The process of actually installing the studs turned out to be much more arduous than I expected. I highly recommend anyone looking to do this without an electric screwdriver have some sort of long-handled nut driver on hand, as I found the driver supplied with the studs to be somewhat difficult to use.
At least the way I approached it, getting the studs to penetrate the designated slots takes considerable effort. I placed the stud in the nut driver, then touched the nut down to the slot and made sure it was properly aligned. Then, applying substantial force directly into the slot and torquing in a repeated, aggressive manner, the rubber would begin to strip and the screw would slowly maneuver into place. The most difficult part of the process is the initial stripping of the surface rubber. Once in place, the manual driving motion gradually became easier until the stud was fully in place. The star-cleats were much easier to install and simply required a traditional Phillips head screw-driver. It took me approximately a cumulative hour to get all the studs installed, and I had to take a multi-hour break between each boot. I would definitely recommend using an electric screw driver if you have one available.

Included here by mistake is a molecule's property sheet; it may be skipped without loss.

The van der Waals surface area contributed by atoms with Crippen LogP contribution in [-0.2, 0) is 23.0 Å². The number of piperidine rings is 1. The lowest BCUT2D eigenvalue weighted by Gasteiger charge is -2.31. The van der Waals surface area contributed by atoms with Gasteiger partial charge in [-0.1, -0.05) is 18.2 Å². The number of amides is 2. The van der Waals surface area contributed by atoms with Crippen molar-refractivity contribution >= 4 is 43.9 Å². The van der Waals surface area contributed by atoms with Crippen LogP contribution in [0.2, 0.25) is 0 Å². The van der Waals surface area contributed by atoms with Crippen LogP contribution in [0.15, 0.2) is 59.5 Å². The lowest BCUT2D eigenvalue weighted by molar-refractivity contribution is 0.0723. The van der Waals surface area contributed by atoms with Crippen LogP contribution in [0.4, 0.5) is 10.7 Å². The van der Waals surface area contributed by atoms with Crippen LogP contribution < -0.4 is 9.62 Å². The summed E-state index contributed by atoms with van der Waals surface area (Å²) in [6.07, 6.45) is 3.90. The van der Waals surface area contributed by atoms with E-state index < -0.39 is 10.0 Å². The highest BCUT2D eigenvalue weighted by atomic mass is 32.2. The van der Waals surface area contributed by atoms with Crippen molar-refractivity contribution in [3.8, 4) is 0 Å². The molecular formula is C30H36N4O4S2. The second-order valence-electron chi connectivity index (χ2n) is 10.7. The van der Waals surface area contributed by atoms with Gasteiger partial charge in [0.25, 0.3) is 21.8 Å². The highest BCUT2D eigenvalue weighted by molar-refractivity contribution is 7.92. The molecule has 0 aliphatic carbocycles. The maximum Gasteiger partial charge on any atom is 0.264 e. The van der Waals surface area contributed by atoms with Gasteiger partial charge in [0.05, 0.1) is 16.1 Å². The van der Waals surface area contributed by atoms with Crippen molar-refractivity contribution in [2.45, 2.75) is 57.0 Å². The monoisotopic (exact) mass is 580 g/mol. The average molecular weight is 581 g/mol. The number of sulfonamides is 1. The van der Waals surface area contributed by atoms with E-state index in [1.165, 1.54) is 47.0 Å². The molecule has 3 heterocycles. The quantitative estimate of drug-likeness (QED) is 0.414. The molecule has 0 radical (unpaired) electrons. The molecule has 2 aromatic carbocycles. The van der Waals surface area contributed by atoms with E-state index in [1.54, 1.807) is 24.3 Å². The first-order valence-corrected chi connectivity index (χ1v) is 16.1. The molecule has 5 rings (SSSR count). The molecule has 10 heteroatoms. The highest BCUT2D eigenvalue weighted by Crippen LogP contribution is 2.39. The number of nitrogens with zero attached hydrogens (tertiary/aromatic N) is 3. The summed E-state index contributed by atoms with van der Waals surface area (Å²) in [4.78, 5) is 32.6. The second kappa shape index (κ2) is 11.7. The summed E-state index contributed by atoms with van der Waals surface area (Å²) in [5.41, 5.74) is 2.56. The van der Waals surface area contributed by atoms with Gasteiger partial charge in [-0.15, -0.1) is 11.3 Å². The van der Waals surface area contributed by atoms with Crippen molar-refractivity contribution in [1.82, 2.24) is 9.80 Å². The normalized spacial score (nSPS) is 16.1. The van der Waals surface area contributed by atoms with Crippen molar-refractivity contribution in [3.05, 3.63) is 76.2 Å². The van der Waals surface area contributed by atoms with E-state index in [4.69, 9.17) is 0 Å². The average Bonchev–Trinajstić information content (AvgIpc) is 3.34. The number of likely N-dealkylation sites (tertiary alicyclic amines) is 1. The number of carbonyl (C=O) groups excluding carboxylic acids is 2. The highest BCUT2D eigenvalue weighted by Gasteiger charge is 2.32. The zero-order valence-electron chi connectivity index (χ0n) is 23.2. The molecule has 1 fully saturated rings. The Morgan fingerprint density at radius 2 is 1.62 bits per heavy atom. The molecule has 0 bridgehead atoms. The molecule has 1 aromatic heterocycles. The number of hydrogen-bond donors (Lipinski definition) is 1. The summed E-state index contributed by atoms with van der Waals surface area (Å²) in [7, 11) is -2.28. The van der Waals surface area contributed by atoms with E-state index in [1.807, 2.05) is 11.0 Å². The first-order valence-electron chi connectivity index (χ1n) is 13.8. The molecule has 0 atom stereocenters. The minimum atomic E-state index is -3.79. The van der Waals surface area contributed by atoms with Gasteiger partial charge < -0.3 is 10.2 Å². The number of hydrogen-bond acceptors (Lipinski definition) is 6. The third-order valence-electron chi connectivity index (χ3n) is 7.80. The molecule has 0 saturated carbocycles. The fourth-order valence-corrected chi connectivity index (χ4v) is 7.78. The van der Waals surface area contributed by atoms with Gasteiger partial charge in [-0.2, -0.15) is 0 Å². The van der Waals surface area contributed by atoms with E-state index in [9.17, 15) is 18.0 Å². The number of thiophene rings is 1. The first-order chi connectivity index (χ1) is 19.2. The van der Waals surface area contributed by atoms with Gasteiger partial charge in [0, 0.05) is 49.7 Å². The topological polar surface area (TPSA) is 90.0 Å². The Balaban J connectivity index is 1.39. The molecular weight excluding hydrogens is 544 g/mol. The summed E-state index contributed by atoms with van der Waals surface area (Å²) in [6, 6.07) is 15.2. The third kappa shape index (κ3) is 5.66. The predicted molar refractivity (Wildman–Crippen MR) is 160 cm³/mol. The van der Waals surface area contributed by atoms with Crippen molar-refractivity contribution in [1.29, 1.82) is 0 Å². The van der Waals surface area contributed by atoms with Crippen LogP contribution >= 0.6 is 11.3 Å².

As far as I could tell from the brief research I did, there are no standard approaches to stud placement, and the general attitude about the subject seems to be "do what works". I placed 3 star cleats and 8 hardbite studs on each boot in a mirroring pattern. For those looking for more information, here is one of many articles that goes into more detail about this process: https://guiderecommended.com/installing-studs-in-wading-boots/
First Rainbow in the Lower Boise
Despite having read certain anonymous internet opinions proclaiming no benefits to installing studs and/ or cleats on rubber-sole wading boots, my trip the following day was marked by a substantially better wading experience. The traction I now get is night and day, making current and reasonable foot-steps almost the exclusive concerns of keeping balance in the water.